Variations in Theme Song (Moe)

After the first episode of Moe’s Island Jamboree, and its unadorned theme song which was more of a spur of the moment attempt just to get the episode out, I attempted to make a proper theme tune. And by proper, I mean a quickly tossed off and one-take piece of simplicity. I figured that something with too much shine on it wouldn’t befit a show of the quality that Moe Gorman would be involved in.

Here’s a quick tip to any aspiring writers or creators – one that I have learned to excel at: Create characters who are punching above their weight. If they’re a bit simple or base or low on talent or ability, it makes it easier on you, the writer, when coming up with their output. Create a genius and you kind of have to make them sound like a genius. Whereas, someone who writes terrible songs makes it easier to create their terrible songs. And people will often believe there is a profundity behind the creations – but in reality, you’re just writing terrible songs.

Anyway, here is the theme song I came up with. Since abandoning it, I have not listened to it again until today, and I must say – I’m not very fond of it.

Rob’s Never-Used Theme Song for Moe’s Island Jamboree

As I do with many things, I asked Dave Stewart to take a listen and to offer his opinion. He gallantly said it perhaps didn’t suit the mood of the project, and asked (or I asked him, I forget) if he could have a go at the music. A few moments later, he sends me back a file, and I instantly recognize that this is the theme. I added vocals, and this is the ear-wormy result:

Dave’s Often-Used Theme Song for Moe’s Island Jamboree

Dave and I are sort of the Lennon/McCartney of our friendship. A bit of a friendly rivalry, perhaps, but we often will make each other’s output better when asked to contribute. And together, we’ve made a few, imo, pretty good things.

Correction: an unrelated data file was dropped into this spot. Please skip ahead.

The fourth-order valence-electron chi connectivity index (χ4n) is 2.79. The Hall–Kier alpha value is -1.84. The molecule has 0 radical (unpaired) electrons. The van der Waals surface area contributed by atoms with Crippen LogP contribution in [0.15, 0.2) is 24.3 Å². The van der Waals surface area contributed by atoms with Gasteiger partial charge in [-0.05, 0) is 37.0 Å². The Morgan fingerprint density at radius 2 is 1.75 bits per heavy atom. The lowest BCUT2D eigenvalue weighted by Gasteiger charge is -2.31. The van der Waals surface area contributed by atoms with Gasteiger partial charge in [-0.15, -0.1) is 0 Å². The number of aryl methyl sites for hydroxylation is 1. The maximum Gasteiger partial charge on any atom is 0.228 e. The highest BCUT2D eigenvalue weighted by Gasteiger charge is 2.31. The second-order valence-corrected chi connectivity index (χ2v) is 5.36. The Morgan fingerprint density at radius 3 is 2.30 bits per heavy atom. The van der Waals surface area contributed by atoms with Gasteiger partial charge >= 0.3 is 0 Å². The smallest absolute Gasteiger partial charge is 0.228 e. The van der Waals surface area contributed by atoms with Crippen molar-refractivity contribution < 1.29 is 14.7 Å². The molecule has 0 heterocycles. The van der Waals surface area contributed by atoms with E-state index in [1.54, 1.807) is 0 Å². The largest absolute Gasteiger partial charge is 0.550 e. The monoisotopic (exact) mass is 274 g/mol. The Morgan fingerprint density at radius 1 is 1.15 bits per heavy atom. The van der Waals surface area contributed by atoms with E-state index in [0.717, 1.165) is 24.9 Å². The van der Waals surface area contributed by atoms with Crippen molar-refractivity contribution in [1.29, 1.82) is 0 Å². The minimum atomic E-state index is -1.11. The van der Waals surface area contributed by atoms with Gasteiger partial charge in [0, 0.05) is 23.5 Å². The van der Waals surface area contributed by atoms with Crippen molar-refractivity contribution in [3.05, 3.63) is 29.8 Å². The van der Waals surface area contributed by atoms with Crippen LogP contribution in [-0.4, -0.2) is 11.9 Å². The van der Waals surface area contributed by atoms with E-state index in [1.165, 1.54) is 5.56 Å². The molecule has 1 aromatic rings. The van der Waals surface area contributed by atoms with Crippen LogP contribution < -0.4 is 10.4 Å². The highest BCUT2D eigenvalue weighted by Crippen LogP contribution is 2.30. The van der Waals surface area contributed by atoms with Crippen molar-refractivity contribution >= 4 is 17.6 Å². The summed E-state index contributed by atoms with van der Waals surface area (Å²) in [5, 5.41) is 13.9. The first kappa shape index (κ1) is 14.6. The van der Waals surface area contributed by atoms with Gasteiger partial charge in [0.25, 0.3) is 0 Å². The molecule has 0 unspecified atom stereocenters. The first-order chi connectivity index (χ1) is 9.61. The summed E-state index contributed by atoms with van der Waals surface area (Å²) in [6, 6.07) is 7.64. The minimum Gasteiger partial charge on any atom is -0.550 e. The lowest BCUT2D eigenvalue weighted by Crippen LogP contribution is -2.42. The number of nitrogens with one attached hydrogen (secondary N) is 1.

So, thanks Dave, for being so awesome at making stuff I do so much better. That tune is sickingly catchy, and a perfect addition to Moe’s Island Jamboree!!

Moe’s Island Jamboree – MaryAnne FitzPatrick

One of the more fruitful creative wells I’ve supped from (ugh, metaphor) is my weekly lunch-time drive around the city with my pal of pals, Dave Stewart. While driving, we gab and complain and make jokes and come up with ideas that run the gamut from asinine to amazing. Many of my favourite sketches that I’ve written over the years have emerged from these lunch-time free-for-alls.

The last time (I think it was the last time) we had one of these drives, before the pandemic boom hit, I was just about to drop him off at work. We had been talking, I believe, about things I could do in my new role as Writer-In-Residence at The Guild. I had been mentioning my desire to create some sort of video series that could incorporate talents, or lack-of-talents as the case may be, of fellow Islanders. As he was leaving the car, he says something like “what about a talent show with you as host – like a Rob’s Video Island Jamboree”. Something like that.

The idea immediately appealed to me, and after a few hours of thought, and a few title changes, it transformed into “Moe’s Island Jamboree”.

graphic designed by Dave Stewart

The idea would be that my character from years ago, Moe Gorman, would host an online entertainment show. Moe would host and sing a song or recite a poem or whatever, and then introduce that episode’s special guest.

Moe is a guy who fancies himself a poet/songwriter who specializes in works about people who piss him off

Upon approval from Alanna Jankov at The Guild, the call went out, to friends mostly, asking people to send in videos of themselves being entertaining in some way.

Not long after, we got our first contribution, from MaryAnne FitzPatrick, who decided this was a perfect opportunity to jump out of her comfort zone and commited to singing a song – something she loved to do in a past life but hadn’t done much singing recently. That first episode of Moe’s Island Jamboree is below. I’m happy to report that MaryAnne has continued with her Singing While Cooking videos on Facebook, and am thrilled that she seems to have rediscovered her love of singing!